Three Carvings from Cook Inlet, Alaska

By: F. de L.

Originally Published in 1933

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THREE interesting representations of human heads were secured in 1932 from a site in Kachemak Bay, Cook Inlet, Alaska, of the same prehistoric Eskimo culture that produced the lamp with the human figure in the bowl, described in the last number of the Bulletin. The Eskimo of southwestern Alaska, both of the remote past and of recent days, carved small ivory figures, some exhibiting such life-like features and expressions that we might almost call them examples of portraiture. Such a realistic ivory head from Kachemak Bay was illustrated in the Bulletin for December, 1931. These ivory figures may have been dolls-for dolls are a common and characteristic element of Eskimo culture-some are said to have been used as amulets by childless women to secure offspring, and others again were used by the shamans as puppets in their magical performances.

Three carved ivory figurines with crude faces
Plate XII –Ivory Figurines from Kachemak Bay, Cook Inlet, Alaska

The two heads here figured [Plate XII] are all older than the lamp with the human figure and the ivory head found in 1931, and they are all more conventionalized than the latter specimen. The first of these heads has a face on both sides, each of which is illustrated. Between the faces is a deep slit (perhaps to hold the blade of a ceremonial knife), and there are holes drilled through the head and through the neck, which is broken off. The difference in the expressions of the two faces is striking, the first being mild, the second rather forbidding. There were probably inserts in the eye-sockets of the latter, and in the open mouth we can see the tongue or the inside flange of an enormous labret (lip-plug). On both faces the eyebrows are indicated by fine lines, on the second the mustache is shown in the same way. The lines drawn from the nose down across the cheeks of both faces probably represent painting or tattooing. This specimen is from a stage intermediate between the Second and the Third of the Kachemak Bay culture. It was from the Third Period that the ivory head of 1931 and the decorated lamp were derived.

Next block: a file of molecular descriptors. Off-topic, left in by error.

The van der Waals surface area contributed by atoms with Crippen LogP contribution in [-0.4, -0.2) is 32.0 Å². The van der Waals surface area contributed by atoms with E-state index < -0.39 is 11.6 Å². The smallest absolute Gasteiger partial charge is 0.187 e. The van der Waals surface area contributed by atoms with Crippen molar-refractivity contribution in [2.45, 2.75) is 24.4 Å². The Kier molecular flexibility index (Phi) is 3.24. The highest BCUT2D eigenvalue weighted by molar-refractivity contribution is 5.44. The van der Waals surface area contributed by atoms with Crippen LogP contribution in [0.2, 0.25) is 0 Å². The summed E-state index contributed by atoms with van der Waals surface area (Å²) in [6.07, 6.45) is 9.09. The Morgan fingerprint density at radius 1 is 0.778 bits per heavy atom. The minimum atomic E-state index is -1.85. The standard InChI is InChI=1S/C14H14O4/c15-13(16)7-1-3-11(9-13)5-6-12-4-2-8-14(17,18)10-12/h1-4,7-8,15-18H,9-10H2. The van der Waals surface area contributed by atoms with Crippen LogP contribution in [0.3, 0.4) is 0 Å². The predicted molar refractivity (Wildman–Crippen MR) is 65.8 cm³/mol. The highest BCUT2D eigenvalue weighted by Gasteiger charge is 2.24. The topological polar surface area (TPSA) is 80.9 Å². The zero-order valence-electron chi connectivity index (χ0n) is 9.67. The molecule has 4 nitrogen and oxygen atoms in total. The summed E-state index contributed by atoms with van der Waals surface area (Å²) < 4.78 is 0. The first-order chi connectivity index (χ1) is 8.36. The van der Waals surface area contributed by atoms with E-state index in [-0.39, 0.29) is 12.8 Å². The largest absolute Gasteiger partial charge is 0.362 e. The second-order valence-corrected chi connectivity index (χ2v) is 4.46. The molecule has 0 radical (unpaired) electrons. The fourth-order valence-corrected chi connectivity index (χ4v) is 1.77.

The second carving (on the right, Plate XII) is a crude little doll, cut from a porpoise or beluga tooth. The eyes, eyebrows, nose, and mouth are indicated simply by dots and lines. Below the mouth is a vertical line with three pairs of short spurs slanting down from it. This suggests the pattern of the tattooing observed by the early explorers in this region on the chins of the Eskimo women. The style of this doll is quite unusual. It is characteristic, however, of an ancient Eskimo site at Port Möller, on the Alaska Peninsula, which has a culture similar in many ways to that of Kachemak Bay. This specimen dates from the beginning of the Second Period.

From the very bottom of an enormous shell-heap, in a layer dating from the First Period, was obtained a stone head. It is simply half of an egg-shaped pebble, on the rounded side of which a face has been pecked out. Only the portion below the brows and about the nose has been removed, but the artist has been able to suggest the slanting eyes, long nose, and high cheek-hones of the Eskimo of this region. Carving of this sort is foreign to Eskimo art. The finding of this specimen shows that even in the First Period of the Kachemak Bay culture there were already present those Northwest Coast Indian influences which were destined eventually to evolve the decorated lamps with human figure of the Third Period.

F. de L.

Cite This Article

L., F. de. "Three Carvings from Cook Inlet, Alaska." Museum Bulletin IV, no. 2 (February, 1933): 56-58. Accessed July 15, 2024.

This digitized article is presented here as a historical reference and may not reflect the current views of the Penn Museum.

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